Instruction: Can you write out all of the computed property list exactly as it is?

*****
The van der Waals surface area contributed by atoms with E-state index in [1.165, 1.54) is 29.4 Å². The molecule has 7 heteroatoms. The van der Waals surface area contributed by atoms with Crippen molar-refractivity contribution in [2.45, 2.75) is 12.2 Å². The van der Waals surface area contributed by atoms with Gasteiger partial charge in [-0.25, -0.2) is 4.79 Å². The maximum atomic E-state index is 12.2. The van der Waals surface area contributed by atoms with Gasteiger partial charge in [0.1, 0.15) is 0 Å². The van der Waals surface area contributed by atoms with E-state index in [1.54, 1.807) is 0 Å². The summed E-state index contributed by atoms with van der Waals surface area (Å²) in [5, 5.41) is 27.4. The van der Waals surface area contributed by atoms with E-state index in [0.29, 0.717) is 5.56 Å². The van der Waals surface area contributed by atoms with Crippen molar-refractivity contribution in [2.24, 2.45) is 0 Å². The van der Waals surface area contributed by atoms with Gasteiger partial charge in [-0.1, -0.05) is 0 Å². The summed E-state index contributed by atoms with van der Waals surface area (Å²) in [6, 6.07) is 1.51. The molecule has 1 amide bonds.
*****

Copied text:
The van der Waals surface area contributed by atoms with E-state index in [1.165, 1.54) is 29.4 Å². The molecule has 7 heteroatoms. The van der Waals surface area contributed by atoms with Crippen molar-refractivity contribution in [2.45, 2.75) is 12.2 Å². The van der Waals surface area contributed by atoms with Gasteiger partial charge in [-0.25, -0.2) is 4.79 Å². The maximum atomic E-state index is 12.2. The van der Waals surface area contributed by atoms with Gasteiger partial charge in [0.1, 0.15) is 0 Å². The van der Waals surface area contributed by atoms with E-state index in [1.54, 1.807) is 0 Å². The summed E-state index contributed by atoms with van der Waals surface area (Å²) in [5, 5.41) is 27.4. The van der Waals surface area contributed by atoms with E-state index in [0.29, 0.717) is 5.56 Å². The van der Waals surface area contributed by atoms with Crippen molar-refractivity contribution in [2.24, 2.45) is 0 Å². The van der Waals surface area contributed by atoms with Gasteiger partial charge in [-0.1, -0.05) is 0 Å². The summed E-state index contributed by atoms with van der Waals surface area (Å²) in [6, 6.07) is 1.51. The molecule has 1 amide bonds.